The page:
Make Your Business More Accessible with New Blocks

Posted by download in Software on 02-04-2020

From our support sessions with customers each month, we know that growing your brand or business is a top website goal. And in this unprecedented time in which more people around the world are staying at home, it’s important to promote your products and services online to reach a wider audience and connect with more people.

Our team has been hard at work improving the block editor experience. We’ve launched six new blocks that integrate WordPress.com and Jetpack-enabled sites with popular services — Eventbrite, Calendly, Pinterest, Mapbox, Google Calendar, and OpenTable — enabling you to embed rich content and provide booking and scheduling options right on your blog or website.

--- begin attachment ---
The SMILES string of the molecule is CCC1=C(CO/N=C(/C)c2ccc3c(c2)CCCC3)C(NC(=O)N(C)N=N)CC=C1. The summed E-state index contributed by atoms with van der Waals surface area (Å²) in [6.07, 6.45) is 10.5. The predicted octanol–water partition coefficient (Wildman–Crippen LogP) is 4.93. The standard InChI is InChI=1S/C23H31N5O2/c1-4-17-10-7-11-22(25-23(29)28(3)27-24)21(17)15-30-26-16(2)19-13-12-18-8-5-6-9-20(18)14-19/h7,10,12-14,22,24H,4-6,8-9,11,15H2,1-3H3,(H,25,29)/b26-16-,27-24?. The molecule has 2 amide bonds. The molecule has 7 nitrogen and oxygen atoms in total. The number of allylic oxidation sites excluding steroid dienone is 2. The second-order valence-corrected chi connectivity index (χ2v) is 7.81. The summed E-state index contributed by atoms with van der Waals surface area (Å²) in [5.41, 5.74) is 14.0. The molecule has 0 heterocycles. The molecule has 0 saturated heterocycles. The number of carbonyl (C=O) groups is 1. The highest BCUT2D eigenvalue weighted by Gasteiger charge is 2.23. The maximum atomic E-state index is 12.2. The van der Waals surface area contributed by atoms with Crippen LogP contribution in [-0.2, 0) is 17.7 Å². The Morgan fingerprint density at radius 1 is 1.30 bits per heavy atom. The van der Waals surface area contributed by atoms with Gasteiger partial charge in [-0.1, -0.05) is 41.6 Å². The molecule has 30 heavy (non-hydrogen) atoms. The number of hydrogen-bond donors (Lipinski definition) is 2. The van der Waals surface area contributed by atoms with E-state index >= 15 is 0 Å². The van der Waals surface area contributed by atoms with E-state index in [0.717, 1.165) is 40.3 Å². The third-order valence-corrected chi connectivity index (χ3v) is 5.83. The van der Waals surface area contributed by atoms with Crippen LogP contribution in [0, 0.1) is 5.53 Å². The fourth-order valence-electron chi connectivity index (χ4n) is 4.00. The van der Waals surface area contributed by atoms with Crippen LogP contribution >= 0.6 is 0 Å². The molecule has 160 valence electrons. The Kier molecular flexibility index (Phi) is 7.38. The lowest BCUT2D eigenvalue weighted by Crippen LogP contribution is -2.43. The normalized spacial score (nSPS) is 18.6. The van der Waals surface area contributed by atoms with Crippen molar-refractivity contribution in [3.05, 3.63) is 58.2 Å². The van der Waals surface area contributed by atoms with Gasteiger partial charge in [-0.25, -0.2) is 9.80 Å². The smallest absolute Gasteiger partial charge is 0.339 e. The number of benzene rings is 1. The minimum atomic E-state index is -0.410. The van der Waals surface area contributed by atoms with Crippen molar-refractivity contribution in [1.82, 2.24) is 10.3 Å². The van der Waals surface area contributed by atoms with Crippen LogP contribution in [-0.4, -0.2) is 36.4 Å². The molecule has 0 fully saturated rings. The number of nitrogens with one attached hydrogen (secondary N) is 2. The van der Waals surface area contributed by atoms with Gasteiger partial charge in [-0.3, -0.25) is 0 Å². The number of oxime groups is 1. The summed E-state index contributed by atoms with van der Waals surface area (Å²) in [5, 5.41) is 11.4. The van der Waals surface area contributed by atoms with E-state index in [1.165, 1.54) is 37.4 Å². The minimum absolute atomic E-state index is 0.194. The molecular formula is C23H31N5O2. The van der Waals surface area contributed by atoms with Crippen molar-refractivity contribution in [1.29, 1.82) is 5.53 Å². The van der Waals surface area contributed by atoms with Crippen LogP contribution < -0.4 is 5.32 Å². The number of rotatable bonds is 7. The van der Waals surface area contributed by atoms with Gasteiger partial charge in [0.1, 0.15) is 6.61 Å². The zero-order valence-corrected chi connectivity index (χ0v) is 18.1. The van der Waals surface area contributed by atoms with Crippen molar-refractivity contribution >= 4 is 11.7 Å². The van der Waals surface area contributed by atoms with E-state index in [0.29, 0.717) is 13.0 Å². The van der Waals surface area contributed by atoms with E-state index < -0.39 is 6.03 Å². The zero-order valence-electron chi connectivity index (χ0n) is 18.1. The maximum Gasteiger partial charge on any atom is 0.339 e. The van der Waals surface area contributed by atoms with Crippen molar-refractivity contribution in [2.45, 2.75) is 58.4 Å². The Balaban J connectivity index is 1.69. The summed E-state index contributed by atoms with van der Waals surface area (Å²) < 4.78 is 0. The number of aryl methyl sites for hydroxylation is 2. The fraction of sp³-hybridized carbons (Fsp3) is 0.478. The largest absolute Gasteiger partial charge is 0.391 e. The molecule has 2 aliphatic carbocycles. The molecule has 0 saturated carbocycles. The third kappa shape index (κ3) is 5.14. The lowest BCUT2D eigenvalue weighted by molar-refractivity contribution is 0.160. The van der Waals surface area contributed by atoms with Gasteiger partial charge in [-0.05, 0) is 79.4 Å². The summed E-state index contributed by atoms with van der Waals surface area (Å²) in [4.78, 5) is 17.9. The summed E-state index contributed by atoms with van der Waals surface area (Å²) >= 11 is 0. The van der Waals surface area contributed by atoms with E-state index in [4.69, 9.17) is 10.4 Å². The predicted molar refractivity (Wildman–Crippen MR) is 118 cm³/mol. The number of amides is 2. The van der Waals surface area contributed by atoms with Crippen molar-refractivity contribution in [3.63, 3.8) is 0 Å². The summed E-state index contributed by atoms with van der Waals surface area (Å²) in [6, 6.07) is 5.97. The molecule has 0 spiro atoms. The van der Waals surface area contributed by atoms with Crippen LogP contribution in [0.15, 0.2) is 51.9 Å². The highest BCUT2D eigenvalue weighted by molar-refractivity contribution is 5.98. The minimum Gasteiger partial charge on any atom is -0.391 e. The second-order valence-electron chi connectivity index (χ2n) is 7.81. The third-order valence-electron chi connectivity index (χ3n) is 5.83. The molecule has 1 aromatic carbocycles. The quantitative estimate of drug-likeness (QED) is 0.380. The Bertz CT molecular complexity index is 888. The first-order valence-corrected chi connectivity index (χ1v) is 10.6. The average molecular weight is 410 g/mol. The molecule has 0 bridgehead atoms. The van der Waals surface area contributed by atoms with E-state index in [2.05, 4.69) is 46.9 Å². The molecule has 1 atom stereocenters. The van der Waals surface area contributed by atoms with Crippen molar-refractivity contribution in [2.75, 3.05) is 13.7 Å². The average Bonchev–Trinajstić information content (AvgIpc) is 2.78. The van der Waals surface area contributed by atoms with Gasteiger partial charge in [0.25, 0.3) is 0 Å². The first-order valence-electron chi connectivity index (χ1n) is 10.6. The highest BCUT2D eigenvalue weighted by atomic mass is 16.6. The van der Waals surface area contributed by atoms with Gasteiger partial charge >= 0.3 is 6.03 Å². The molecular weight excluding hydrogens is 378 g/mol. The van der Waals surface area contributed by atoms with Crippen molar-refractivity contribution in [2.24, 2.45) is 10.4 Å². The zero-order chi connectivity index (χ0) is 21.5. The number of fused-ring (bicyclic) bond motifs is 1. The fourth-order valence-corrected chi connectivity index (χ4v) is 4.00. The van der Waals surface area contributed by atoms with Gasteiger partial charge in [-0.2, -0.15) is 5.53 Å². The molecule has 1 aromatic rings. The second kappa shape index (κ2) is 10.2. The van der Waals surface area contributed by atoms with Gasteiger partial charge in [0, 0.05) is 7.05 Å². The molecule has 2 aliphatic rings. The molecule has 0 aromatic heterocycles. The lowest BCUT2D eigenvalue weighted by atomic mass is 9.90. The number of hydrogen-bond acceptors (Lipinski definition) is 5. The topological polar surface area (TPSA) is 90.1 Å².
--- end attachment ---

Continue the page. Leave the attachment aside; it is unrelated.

Whether you’re an online boutique, a pilates studio, an independent consultant, or a local restaurant, these blocks offer you more ways to promote your brand or business. Take a look at each block — or simply jump to a specific one below.


Promote online events with the Eventbrite block

Looking for a way to promote an online event (like your museum’s virtual curator talk or your company’s webinar on remote work), or even an at-home livestream performance for your fans and followers? Offering key features of the popular event registration platform, the Eventbrite block embeds events on posts and pages so your visitors can register and purchase tickets right from your site.

Quick-start guide:

  • To use this block, you need an Eventbrite account. If you don’t have one, sign up at Eventbrite for free.
  • In the block editor, click the Add Block (+) button and search for and select the Eventbrite Checkout block.